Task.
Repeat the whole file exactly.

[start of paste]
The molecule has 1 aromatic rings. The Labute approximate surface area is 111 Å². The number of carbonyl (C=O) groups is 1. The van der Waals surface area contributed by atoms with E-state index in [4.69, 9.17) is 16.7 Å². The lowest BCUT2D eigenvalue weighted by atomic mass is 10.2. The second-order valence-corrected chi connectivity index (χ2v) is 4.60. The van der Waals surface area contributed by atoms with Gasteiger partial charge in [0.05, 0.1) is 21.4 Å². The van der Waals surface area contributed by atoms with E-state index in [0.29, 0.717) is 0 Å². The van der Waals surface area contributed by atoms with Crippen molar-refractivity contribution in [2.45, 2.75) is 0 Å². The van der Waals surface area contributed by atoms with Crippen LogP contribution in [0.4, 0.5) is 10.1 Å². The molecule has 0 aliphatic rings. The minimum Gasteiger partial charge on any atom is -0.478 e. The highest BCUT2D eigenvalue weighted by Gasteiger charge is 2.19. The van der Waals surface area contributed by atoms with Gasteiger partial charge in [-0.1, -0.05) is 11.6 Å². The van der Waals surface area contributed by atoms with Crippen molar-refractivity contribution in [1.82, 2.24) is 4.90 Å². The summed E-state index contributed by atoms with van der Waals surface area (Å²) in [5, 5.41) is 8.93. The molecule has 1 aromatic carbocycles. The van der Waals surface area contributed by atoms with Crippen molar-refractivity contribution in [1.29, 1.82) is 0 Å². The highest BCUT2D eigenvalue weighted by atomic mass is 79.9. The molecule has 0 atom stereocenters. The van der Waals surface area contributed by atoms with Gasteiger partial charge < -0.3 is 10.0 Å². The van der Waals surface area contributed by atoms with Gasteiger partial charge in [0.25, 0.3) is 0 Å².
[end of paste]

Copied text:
The molecule has 1 aromatic rings. The Labute approximate surface area is 111 Å². The number of carbonyl (C=O) groups is 1. The van der Waals surface area contributed by atoms with E-state index in [4.69, 9.17) is 16.7 Å². The lowest BCUT2D eigenvalue weighted by atomic mass is 10.2. The second-order valence-corrected chi connectivity index (χ2v) is 4.60. The van der Waals surface area contributed by atoms with Gasteiger partial charge in [0.05, 0.1) is 21.4 Å². The van der Waals surface area contributed by atoms with E-state index in [0.29, 0.717) is 0 Å². The van der Waals surface area contributed by atoms with Crippen molar-refractivity contribution in [2.45, 2.75) is 0 Å². The van der Waals surface area contributed by atoms with Crippen LogP contribution in [0.4, 0.5) is 10.1 Å². The molecule has 0 aliphatic rings. The minimum Gasteiger partial charge on any atom is -0.478 e. The highest BCUT2D eigenvalue weighted by Gasteiger charge is 2.19. The van der Waals surface area contributed by atoms with Gasteiger partial charge in [-0.1, -0.05) is 11.6 Å². The van der Waals surface area contributed by atoms with Crippen molar-refractivity contribution in [1.82, 2.24) is 4.90 Å². The summed E-state index contributed by atoms with van der Waals surface area (Å²) in [5, 5.41) is 8.93. The molecule has 1 aromatic carbocycles. The van der Waals surface area contributed by atoms with Crippen molar-refractivity contribution in [1.29, 1.82) is 0 Å². The highest BCUT2D eigenvalue weighted by atomic mass is 79.9. The molecule has 0 atom stereocenters. The van der Waals surface area contributed by atoms with Gasteiger partial charge < -0.3 is 10.0 Å². The van der Waals surface area contributed by atoms with Gasteiger partial charge in [0.25, 0.3) is 0 Å².